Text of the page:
SPY­ING ON THE NEIGH­BOURS

Hub­ble’s suc­ces­sor, the James Webb Space Tele­scope, will look far­ther back in time and space than ever be­fore. But this gi­ant tele­scope could also be turned to tar­gets right in our own cos­mic back­yard, as Ben­jamin Skuse re­veals

Sky at Night Magazine - - CONTENTS - Dr Ben­jamin Skuse is a math­e­ma­ti­cian turned sci­ence writer based in Bris­tol, UK.

The James Webb Space Tele­scope won’t only peer into the dis­tant Uni­verse; here’s what we hope to learn about our So­lar Sys­tem.

Big­ger and more pow­er­ful than any space ob­ser­va­tory ever launched, the James Webb Space Tele­scope’s (JSWT’s) in­frared gaze will stretch to the very first stars and gal­ax­ies be­ing born, of­fer­ing new in­sight into the Uni­verse’s ori­gins. Its eyes will also scan ex­o­plan­ets in the search for the build­ing blocks of life beyond our cos­mic doorstep, look­ing for an­swers to the peren­nial ques­tion: ‘Are we alone?’

What many do not re­alise though is that JWST will not solely be peer­ing at the farthest reaches of the Uni­verse. In fact, with some clever re­con­fig­ur­ing, Webb will be able to cast its spy­ing eye on our clos­est cos­mic neigh­bours, hop­ing to un­cover some of the se­crets hid­den within our So­lar Sys­tem.

Adapt­ing JWST for the lo­cal na­ture of So­lar Sys­tem sci­ence, how­ever, is fraught with dif­fi­cul­ties. The big­gest is that the tele­scope is de­signed for de­tect­ing the faintest, most dis­tant ob­jects. Its ex­tremely sen­si­tive sen­sors there­fore need to be pro­tected at all times from the over­pow­er­ing light and heat from the Sun, which is why it is equipped with a ten­nis court-sized sun­shield. This would not be a prob­lem but for the fact that Webb will be lo­cated at the sec­ond La­grangian point (L2), some 1.5 mil­lion km beyond Earth’s or­bit. As it is, the sun­shield per­ma­nently shrouds Mer­cury, Venus, Earth and the Moon from Webb’s gaze.

The clos­est of our neigh­bours Webb will be able to track are near-Earth ob­jects (NEOs) like Eros and Hal­ley’s Comet.

“The Earth’s at­mos­phere makes it very dif­fi­cult to ob­serve NEOs in cer­tain wave­length re­gions, some of which are very in­for­ma­tive and di­ag­nos­tic of things like wa­ter and or­gan­ics,” says NASA re­search sci­en­tist Cristina Thomas. “If we want to fo­cus on ori­gins of life ques­tions, then go­ing out­side the at­mos­phere helps us.”

The bright­ness dilemma

The sec­ond near­est tar­get, Mars and its moons, will only be within JWST’s spy­glass ev­ery two years. Webb will add an in­frared view to the Mars tool­box of rovers and satel­lites tasked with study­ing the planet and its po­ten­tial for host­ing life.

NASA plan­e­tary sci­en­tist Geron­imo Vil­lanueva be­lieves this ca­pa­bil­ity will be in­valu­able: “JWST will open a new win­dow into the planet’s cur­rent and past hab­it­abil­ity,” he says. Vil­lanueva should know. Among other achieve­ments, he was the co-dis­cov­erer of meth­ane on the planet (a pos­si­ble biosig­na­ture) and mapped deu­terium to hy­dro­gen ra­tios in Mars’s at­mo­spheric wa­ter – lead­ing to the re­al­i­sa­tion that the Red Planet had an an­cient ocean. “New ob­ser­va­tions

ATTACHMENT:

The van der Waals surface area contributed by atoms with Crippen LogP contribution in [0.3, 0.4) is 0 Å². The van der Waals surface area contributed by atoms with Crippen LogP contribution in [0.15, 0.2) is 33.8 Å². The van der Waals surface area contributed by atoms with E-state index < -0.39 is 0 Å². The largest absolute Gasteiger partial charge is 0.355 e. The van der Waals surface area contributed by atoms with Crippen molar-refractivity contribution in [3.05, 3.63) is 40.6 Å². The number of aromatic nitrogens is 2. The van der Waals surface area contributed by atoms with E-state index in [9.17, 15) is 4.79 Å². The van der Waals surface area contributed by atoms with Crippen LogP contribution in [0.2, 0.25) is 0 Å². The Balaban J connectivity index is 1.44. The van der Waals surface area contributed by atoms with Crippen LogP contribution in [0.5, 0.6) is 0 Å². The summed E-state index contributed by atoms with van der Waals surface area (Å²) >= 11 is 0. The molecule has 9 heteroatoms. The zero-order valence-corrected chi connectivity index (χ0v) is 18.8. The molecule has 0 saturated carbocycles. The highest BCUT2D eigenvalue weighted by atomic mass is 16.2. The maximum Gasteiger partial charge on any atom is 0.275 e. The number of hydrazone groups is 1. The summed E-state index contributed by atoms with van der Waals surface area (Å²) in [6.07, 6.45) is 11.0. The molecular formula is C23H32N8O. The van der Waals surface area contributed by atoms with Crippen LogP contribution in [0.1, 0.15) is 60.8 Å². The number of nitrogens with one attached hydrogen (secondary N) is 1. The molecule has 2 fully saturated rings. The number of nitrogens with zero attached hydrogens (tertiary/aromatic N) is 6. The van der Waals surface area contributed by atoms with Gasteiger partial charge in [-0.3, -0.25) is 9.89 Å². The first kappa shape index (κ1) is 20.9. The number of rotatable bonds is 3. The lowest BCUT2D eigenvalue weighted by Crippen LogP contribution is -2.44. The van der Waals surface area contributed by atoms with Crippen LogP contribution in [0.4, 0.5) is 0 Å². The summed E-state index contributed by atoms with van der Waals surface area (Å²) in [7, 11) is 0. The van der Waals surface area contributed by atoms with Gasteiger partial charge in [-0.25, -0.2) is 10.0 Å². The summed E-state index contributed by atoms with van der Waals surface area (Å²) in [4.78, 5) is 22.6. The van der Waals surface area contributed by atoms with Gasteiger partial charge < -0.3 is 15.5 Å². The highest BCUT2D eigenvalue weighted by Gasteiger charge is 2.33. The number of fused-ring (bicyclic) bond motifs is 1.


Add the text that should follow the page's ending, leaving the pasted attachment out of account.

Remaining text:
“What many do not re­alise is that JWST will not solely be peer­ing at the farthest reaches of the Uni­verse”

are ur­gently needed to con­firm these find­ings,” he says.

The Red Planet brings us to the sec­ond main chal­lenge in us­ing Webb to look over the gar­den fence: over­ex­po­sure. Es­sen­tially, Mars is far too bright for the Webb’s sen­si­tive de­tec­tors to cope with. “Even Pluto is bright enough that if we took full-frame data with our widest fil­ters it would sat­u­rate,” says John Stans­berry, a Space Tele­scope Sci­ence In­sti­tute (STScI) sci­en­tist. “So bright has a dif­fer­ent def­i­ni­tion for JWST!”

To get round this, NASA will com­mand the in­stru­ment to just process a tiny square right in the mid­dle of the full de­tec­tor

ar­ray. “In­stead of hav­ing a 4-megapixel im­age, we’ll take a much smaller postage stamp in the mid­dle,” says NASA space sci­en­tist Conor Nixon. “That way we can read that out re­ally quickly be­fore it be­comes over­ex­posed.”

Beyond Mars is where JWST will re­ally have to start get­ting busy. With

A full-size mock up of JWST’s 21x14m sun­shield, the de­vice that will keep the space scope’s in­frared in­stru­ments cool enough to work prop­erly

Eros is a near-Earth as­ter­oid that could pose an im­pact risk – so it’s worth keep­ing an eye on

Mars and its moons will be too bright to process us­ing the ca­pac­ity of JWST’s de­tec­tors (NIRCam im­ager shown left) so only a tiny sec­tion of the sen­sor will be used to im­age them

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